After years of negotiations, the Government of Kenya approved the project presented by the Canadian company Tiomin Resources Inc. for the exploitation of titanium deposits located in the Kwale region. A coalition formed of local communities and human rights organizations called Coast Mining Rights Forum opposed the mega-project, as it called for the displacement of 5,000 indigenous Digo and Kamba people and would contaminate local soil and aquifers with heavy metals. In 2008-09, the Tiomin company tried to sell the rights to Jinchuan, a Chinese company. The project, started in 2013, led to forced displacements.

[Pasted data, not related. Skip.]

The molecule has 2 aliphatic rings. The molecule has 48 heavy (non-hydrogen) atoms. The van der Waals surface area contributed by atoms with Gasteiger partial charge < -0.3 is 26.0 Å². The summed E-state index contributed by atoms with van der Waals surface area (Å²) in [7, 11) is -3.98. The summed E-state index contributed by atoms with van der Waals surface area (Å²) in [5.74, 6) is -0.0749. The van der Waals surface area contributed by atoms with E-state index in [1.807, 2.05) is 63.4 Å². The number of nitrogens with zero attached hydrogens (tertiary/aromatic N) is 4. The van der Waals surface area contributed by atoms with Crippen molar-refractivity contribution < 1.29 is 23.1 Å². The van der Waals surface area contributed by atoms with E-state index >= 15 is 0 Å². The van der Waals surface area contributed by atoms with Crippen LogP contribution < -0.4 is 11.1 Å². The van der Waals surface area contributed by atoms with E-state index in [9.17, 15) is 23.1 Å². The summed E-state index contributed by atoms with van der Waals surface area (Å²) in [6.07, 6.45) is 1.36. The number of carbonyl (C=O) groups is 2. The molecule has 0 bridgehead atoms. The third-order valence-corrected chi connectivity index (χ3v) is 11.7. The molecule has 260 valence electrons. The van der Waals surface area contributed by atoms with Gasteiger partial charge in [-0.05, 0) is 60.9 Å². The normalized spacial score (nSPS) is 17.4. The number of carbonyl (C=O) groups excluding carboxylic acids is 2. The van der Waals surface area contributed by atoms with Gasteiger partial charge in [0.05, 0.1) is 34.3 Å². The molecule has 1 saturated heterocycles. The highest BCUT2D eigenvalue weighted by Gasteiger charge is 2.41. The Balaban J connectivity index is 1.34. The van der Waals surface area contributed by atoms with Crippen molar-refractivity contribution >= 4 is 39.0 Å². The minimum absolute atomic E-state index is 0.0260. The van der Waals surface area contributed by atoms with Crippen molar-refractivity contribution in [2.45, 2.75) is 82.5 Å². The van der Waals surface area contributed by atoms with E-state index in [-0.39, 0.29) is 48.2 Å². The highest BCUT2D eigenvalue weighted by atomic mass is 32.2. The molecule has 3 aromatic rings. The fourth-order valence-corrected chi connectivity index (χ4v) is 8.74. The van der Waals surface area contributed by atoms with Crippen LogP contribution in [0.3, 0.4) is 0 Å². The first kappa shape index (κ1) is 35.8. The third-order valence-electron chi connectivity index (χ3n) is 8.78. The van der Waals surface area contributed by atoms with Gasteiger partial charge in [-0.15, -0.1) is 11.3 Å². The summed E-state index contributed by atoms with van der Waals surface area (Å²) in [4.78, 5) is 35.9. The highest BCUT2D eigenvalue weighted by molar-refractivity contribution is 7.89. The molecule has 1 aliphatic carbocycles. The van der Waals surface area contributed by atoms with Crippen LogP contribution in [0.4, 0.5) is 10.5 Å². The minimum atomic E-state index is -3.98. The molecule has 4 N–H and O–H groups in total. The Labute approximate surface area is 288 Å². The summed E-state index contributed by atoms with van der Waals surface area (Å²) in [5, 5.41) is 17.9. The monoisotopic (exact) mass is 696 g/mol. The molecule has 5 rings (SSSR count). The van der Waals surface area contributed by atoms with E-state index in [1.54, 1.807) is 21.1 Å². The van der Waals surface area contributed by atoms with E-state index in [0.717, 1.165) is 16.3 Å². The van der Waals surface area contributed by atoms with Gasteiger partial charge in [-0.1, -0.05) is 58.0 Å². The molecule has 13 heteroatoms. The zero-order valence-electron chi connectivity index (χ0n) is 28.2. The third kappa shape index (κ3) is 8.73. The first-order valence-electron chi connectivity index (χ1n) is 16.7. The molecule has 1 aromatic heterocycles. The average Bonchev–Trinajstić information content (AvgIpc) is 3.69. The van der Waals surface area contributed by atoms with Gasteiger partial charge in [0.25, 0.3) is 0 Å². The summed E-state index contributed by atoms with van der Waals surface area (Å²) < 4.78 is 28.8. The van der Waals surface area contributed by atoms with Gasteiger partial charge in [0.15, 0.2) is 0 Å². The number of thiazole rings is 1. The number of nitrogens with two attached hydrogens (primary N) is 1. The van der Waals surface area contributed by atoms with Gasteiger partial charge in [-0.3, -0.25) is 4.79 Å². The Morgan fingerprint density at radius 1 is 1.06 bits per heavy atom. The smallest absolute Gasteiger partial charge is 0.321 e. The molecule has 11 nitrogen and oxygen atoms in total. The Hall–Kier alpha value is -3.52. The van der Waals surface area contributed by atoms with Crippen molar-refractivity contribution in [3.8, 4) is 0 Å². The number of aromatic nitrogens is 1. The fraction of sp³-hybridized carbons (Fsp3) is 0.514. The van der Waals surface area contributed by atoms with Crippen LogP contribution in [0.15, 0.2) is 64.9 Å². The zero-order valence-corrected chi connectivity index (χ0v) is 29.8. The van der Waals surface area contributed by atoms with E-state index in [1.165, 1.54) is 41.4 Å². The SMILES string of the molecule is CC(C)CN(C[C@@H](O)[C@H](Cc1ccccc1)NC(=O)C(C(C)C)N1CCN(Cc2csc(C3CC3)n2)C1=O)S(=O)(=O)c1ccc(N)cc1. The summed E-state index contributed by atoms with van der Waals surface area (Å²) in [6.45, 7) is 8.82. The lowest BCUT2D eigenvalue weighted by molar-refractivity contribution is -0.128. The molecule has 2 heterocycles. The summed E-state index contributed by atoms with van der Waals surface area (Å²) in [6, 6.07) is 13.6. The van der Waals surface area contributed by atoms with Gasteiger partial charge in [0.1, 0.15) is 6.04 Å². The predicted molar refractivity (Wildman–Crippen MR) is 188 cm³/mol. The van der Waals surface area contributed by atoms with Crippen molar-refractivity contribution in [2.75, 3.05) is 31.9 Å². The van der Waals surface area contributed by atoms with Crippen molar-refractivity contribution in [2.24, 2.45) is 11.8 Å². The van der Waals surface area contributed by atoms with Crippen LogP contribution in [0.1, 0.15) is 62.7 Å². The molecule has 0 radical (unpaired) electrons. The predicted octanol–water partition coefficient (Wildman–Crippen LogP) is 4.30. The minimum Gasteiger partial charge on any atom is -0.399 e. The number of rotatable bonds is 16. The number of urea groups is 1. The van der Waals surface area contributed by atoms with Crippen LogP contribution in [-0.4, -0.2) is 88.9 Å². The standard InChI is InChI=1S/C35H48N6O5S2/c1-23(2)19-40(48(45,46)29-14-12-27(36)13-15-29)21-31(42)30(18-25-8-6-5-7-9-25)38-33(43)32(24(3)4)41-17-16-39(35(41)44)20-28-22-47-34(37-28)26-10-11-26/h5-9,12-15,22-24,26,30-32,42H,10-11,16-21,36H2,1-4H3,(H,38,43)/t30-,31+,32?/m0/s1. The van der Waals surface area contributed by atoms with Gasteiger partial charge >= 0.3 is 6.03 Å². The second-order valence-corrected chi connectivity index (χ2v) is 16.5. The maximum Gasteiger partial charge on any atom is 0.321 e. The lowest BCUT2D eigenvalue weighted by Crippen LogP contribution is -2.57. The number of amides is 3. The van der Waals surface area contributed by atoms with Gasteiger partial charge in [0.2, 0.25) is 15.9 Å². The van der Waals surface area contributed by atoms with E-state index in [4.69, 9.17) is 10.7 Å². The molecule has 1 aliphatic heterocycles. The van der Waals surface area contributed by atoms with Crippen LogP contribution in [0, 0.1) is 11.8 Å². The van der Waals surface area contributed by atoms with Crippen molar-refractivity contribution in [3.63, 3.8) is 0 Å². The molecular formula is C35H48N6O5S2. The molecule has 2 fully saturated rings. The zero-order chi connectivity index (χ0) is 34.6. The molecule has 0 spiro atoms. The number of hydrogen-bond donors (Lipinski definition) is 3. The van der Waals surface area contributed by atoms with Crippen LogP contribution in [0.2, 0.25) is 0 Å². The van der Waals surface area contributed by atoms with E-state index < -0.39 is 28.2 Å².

In February 2014, it was reported that Kenya had joined the league of mineral exporters with the first shipment of 25,000 tonnes of ilmenite to China, from Kwale Mineral Sands Project, owned by Base Titanium. The firm, the Kenyan subsidiary of the Australian company Base Resources, was granted an export licence.
Base Titanium made its first shipment of 25,000 tonnes of ilmenite — one of the major components found in the Titanium mineral ore — to China. Rough estimates show that 250,000 tonnes of Titanium ores will be eported per year from Kwale while some 3.2 billion tonnes of the same mineral deposits can be found in Kilifi area. The Kwale Sands is the first large mining development in Kenya since 1911.